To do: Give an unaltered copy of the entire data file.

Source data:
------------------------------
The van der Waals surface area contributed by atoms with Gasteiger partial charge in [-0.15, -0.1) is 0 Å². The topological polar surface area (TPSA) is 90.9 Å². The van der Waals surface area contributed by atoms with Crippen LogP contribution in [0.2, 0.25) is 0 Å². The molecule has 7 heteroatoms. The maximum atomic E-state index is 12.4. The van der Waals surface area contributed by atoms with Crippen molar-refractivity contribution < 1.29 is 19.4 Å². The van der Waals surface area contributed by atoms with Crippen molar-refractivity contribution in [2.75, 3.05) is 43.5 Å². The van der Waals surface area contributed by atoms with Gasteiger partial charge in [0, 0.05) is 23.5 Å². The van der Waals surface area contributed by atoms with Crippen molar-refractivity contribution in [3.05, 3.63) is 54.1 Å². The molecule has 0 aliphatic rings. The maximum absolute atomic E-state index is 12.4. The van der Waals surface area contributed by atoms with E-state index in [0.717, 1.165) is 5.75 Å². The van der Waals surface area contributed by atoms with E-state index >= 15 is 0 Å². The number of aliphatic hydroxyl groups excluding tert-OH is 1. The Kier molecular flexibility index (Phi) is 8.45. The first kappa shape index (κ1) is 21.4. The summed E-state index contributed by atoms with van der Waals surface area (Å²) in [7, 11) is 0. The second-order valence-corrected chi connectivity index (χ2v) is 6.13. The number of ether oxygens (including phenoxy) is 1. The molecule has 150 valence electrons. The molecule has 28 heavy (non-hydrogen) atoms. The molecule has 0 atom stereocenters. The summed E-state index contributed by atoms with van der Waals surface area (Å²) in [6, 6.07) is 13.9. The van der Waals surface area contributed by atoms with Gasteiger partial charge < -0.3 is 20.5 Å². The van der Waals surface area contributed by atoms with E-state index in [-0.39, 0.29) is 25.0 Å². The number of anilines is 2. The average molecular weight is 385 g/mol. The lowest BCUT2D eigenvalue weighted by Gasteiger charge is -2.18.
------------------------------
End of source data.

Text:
The van der Waals surface area contributed by atoms with Gasteiger partial charge in [-0.15, -0.1) is 0 Å². The topological polar surface area (TPSA) is 90.9 Å². The van der Waals surface area contributed by atoms with Crippen LogP contribution in [0.2, 0.25) is 0 Å². The molecule has 7 heteroatoms. The maximum atomic E-state index is 12.4. The van der Waals surface area contributed by atoms with Crippen molar-refractivity contribution < 1.29 is 19.4 Å². The van der Waals surface area contributed by atoms with Crippen molar-refractivity contribution in [2.75, 3.05) is 43.5 Å². The van der Waals surface area contributed by atoms with Gasteiger partial charge in [0, 0.05) is 23.5 Å². The van der Waals surface area contributed by atoms with Crippen molar-refractivity contribution in [3.05, 3.63) is 54.1 Å². The molecule has 0 aliphatic rings. The maximum absolute atomic E-state index is 12.4. The van der Waals surface area contributed by atoms with E-state index in [0.717, 1.165) is 5.75 Å². The van der Waals surface area contributed by atoms with E-state index >= 15 is 0 Å². The number of aliphatic hydroxyl groups excluding tert-OH is 1. The Kier molecular flexibility index (Phi) is 8.45. The first kappa shape index (κ1) is 21.4. The summed E-state index contributed by atoms with van der Waals surface area (Å²) in [7, 11) is 0. The second-order valence-corrected chi connectivity index (χ2v) is 6.13. The number of ether oxygens (including phenoxy) is 1. The molecule has 150 valence electrons. The molecule has 28 heavy (non-hydrogen) atoms. The molecule has 0 atom stereocenters. The summed E-state index contributed by atoms with van der Waals surface area (Å²) in [6, 6.07) is 13.9. The van der Waals surface area contributed by atoms with Gasteiger partial charge < -0.3 is 20.5 Å². The van der Waals surface area contributed by atoms with E-state index in [-0.39, 0.29) is 25.0 Å². The number of anilines is 2. The average molecular weight is 385 g/mol. The lowest BCUT2D eigenvalue weighted by Gasteiger charge is -2.18.